2011 Housing Trends & Home Value Statistics

June 5, 2011

in Home Buying Guide

Predictions are comforting. They are the reason we check the weather before a vacation and why we research sporting events before we place our bets. Even if the predictions are wrong, we like to be prepared for what’s next – or at least think we are.

Fotolia 649151 XS 300x200 2011 Housing Trends & Home Value Statistics

Housing trends are the same. After three tumultuous years, the American population needs to know what is coming in their economy – the good, the bad, and the carefully optimistic. With the effect of the 2010 home buying tax credit done, what will happen to housing trends in 2011? Seven predictions have been espoused and generally agreed upon as truths by most in the housing market. Take note!

Small, urban houses are in

The interest in small homes in walkable, urban centers will continue to grow in 2011. While this will do a lot for revitalizing urban cores, it will be difficult for large suburban home sellers to see results. Home value statistics for people who own small, urban houses will be up.

Green is still growing

The green machine is in full swing in 2011 across all building sectors: industrial, retail, office, multi-family homes, and single-family homes. According to Builder Online, green buildings tend to retain tenants and do not need to jack up lease rates. High retention matched with lower operating costs result in what is ultimately a more stable environment.

Look to see “greening” reach further into the residential sectors, as well as in regions that were previously slow to respond to green building. Building or buying green homes will affect home value statistics.

Home prices will continue to drop

Housingwire.com reported back in November that Standard & Poor’s predicts a 7 to 10 percent drop in housing prices over the course of 2011, despite the glimmer of an upswing earlier in 2010. This prediction is largely due to the huge number of foreclosures that are expected to hit as the new year gets underway. Flooding the market with empty homes will affect home value statistics.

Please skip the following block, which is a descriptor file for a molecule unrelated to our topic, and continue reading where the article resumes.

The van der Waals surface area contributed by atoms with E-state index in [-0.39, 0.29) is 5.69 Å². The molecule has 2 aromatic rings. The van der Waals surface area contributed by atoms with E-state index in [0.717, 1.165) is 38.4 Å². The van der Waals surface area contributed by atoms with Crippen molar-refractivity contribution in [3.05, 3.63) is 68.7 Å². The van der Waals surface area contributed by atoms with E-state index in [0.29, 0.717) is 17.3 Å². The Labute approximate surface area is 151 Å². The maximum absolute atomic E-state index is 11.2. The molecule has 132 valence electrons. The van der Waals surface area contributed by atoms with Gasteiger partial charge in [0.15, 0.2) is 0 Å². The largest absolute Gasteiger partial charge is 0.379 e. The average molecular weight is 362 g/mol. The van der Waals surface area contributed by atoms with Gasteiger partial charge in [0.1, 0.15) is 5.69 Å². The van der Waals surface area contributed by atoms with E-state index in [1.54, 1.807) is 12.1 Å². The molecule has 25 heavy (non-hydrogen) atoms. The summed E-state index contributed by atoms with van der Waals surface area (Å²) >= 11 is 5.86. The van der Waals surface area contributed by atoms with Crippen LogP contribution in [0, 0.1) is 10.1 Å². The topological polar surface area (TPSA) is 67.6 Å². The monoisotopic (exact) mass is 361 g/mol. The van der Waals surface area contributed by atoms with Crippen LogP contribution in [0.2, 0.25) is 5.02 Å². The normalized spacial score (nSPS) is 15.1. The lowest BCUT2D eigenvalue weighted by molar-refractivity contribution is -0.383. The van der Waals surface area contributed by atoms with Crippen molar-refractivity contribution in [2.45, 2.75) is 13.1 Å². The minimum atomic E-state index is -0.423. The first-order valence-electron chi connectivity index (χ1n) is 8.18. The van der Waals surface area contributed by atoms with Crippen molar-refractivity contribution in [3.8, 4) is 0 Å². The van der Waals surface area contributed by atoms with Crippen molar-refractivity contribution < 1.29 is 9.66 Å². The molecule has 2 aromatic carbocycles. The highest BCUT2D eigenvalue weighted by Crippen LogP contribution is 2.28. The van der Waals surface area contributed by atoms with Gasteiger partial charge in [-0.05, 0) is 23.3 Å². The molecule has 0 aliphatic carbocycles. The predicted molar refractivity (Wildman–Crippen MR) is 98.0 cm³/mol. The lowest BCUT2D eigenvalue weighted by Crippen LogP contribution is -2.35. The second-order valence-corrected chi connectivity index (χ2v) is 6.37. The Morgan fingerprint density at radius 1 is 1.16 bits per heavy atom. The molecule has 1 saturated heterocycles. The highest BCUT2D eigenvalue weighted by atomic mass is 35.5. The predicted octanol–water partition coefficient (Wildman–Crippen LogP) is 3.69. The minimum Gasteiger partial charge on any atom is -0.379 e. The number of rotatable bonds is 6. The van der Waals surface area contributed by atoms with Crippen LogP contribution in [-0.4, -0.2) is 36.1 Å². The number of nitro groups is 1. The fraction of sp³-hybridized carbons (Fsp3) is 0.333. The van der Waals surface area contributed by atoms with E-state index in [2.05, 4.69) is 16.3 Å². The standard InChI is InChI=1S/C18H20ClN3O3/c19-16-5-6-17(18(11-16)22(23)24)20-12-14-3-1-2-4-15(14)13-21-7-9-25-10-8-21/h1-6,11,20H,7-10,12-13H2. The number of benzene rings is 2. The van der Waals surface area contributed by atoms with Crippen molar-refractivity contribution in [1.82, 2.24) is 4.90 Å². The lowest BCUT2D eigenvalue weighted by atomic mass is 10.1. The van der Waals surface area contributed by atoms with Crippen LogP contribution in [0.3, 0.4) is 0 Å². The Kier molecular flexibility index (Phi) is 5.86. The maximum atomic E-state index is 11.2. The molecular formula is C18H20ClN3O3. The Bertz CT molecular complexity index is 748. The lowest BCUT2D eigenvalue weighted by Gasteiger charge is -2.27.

More foreclosures ahead

The Board of Governors of the Federal Reserve System did not have good news to share during Sarah Bloom Raskin’s speech in Boston last November. She announced that close to 2.25 million foreclosures will take place in 2011, with another 2 million to follow in 2012.

The one bright spot: as banks continue a gradual foreclosure process, home prices will likely remain stable and home value statistics will level out.

Mortgages will remain very low

Homebuyers will continue to enjoy extremely low mortgage rates throughout 2011, even though there will be a slight increase compared to 2010. Mortgage Bankers Associates predict that even by the end of the year, the average mortgage will only increase to about 5.1 percent.

The Federal Reserve is encouraging these low rates by buying $600 billion of Treasuries in hope that it will give incentive for potential homebuyers to make a purchase and boost the economy.

Housing works hand in hand with employment

It makes sense: the more people who have jobs, the more people who buy homes. America’s unemployment is still at an all-time high, which constantly pushes against any efforts for an improved housing market. Until unemployment drops below the predicted 9 percent for 2011, significant steps to a recovering housing market are out of the question.

Cash matters most

In the aftermath of 2008 and 2009 and with millions of foreclosures looming, loans still make banks and sellers uncomfortable. Investors are seeing more success with lower, all-cash bids on homes and properties than higher bids that may involve a loan.

Homebuyers competing for a property will need to work to make their offer as attractive as possible, which may mean putting down more money than the asking price and offering a sizable down payment.

2011 to Repeat 2010?

In the end, 2011’s housing market is shaping up to be very similar to that of 2010.
Are these predictions in line with your own? Where do they differ?

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